The Parthenon reflects the forbearance of Athens, standing in the face of multiple alternations and natural disasters, yet preserving its form and identity to this day.
The Acropolis is full of fascinating ruins and remnants, so try to give it a good share of your day. You’ll get to take some pretty good photographs there!
Odeon of Herodes Atticus
The Odeon of Herodes Atticus is on the southwestern slope of the Acropolis, and you wouldn’t want to miss it. It was one day Athens’ most famous theater, hosting classical performances and musical events.
In 267 B.C, the theater was destroyed by Heruli’s forces, and it was never fully reconstructed. Nevertheless, its remnants are still used for theatrical purposes, and it fits nearly 5000 attendants. Many musicals are performed there; you can attend one if you get the schedule beforehand.
The Temple of Zeus
The Temple of Zeus is a mere 12-minute walk from the Acropolis, and it’s well worth a visit. The edifice was built to celebrate the chief of gods of Greek mythology. And like the city it lies in, it stood in the face of many unfortunate incidents.
In AD 426, the forces of Theodosius II burnt the temple, and earthquakes in AD 551 further brought it down. What stands now is a mere skeleton of what the temple once was, standing on only 15 of the original 105 Corinthian columns.
Although built in 566 B.C, the Panathenaic stadium is still in use today. The horseshoe-shaped arena hosted the 1896 Olympic Games, gaining unrivaled fame that it still enjoys today.
But that’s not the only fascinating fact about the Panathenaic Stadium. For me, it’s the marble construction.
The stadium is the only one in the world that’s entirely made out of marble, and that’s something you’d want to see on your Athens visit.
Places to Visit on Day #3
The Arch of Hadrian
After you’re done exploring the wonders of the Acropolis, you can pay a visit to the Arch of Hadrian on your last day of the trip. It’s otherwise called Hadrian’s gate, but the name is seldom used because there’s another monument with the same name in Turkey’s Antalya.
The Arch of Hadrian connects the southeastern part of Athens to the Acropolis. It wasn’t destroyed by any forces, but the pollution of the modern age had its toll on its marble construction. Now, it stands to its original full height, but it’s missing the entire lower level.
Monastiraki square is one of the globally-acclaimed tourist attractions in Athens. It’s not ancient, but it’s lined by cafes and outdoor vendors selling interesting Greek souvenirs. It’s also strategically positioned in the heart of Athens, so you can grab a ride to any attraction you have next.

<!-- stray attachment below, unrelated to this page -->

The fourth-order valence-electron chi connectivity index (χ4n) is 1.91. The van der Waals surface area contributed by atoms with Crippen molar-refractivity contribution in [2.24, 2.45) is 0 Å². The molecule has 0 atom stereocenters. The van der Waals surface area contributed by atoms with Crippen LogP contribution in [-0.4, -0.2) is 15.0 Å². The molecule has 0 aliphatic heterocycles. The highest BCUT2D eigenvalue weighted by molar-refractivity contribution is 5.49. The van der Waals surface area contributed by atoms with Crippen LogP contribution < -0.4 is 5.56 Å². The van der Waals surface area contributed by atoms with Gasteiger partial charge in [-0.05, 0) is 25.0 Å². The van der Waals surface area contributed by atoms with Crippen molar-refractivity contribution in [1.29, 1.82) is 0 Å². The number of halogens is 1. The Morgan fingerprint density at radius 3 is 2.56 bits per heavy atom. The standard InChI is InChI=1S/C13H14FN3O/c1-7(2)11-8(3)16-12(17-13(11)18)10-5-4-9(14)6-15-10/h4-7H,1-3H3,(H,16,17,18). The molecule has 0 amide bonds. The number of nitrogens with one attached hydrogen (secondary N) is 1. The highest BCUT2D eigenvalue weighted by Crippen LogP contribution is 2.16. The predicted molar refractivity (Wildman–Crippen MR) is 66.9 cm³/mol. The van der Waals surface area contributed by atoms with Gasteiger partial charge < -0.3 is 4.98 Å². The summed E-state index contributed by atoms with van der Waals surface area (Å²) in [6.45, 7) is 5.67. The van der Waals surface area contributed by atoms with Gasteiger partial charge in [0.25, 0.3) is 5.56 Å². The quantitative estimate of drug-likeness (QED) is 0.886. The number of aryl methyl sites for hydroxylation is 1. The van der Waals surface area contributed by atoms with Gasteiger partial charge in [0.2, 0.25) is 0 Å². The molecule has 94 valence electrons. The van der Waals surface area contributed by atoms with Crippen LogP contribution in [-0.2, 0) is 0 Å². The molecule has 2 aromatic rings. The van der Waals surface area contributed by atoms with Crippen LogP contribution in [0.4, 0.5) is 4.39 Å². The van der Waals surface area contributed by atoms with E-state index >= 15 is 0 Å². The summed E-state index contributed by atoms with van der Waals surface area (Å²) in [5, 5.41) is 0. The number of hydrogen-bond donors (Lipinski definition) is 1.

The square is full of colorful murals and wall graffiti. Without political restraints, the Atheniaias unleashed their creativity on the square’s walls, and you can enjoy the artworks while there.
After walking around the Monastiraki square, you can walk to the Monastiraki market. On Sundays, it’s dedicated to flea sellers, and you can find all kinds of products there.
On regular weekdays, the market is full of vendors and shops for handmade products. You’ll find all kinds of artifacts and imitations of real ancient monuments. Some shops also sell musical instruments and leather goods. If you want to buy souvenirs for your family, this is the place to do so.
The Plaka neighborhood is only a 10-minute walking distance away from Monastiraki. Walking there, you’ll get to see cute decorated houses, vintage boutiques, outdoor vendors, and beautiful wall art on the streets.
The thing about Plaka is, the streets are only open for pedestrians. So you won’t be bothered by any cars or vehicles driving around you. All you’ll be seeing are beautiful streets, traditional buildings, and a lot of ice cream stores!
If you want the cherry on top of the cake, you can pay a visit to the Museum of Greek Folk Art in the neighborhood.
With this full Athens itinerary, you should have an idea of what your trip will look like. If your trip is only two days, you can ditch the Monastiraki square trip and only visit the Syntagma square near Ancient Agora.
On the other hand, if your trip extends to four days, you can dedicate a day to visit towns close to Athens, have a cruise to one of the neighboring islands, or go for a hike in Greece.
Athens is magnificent, to say the least, and you’ll enjoy any activity you do there under the shadow of ancient history.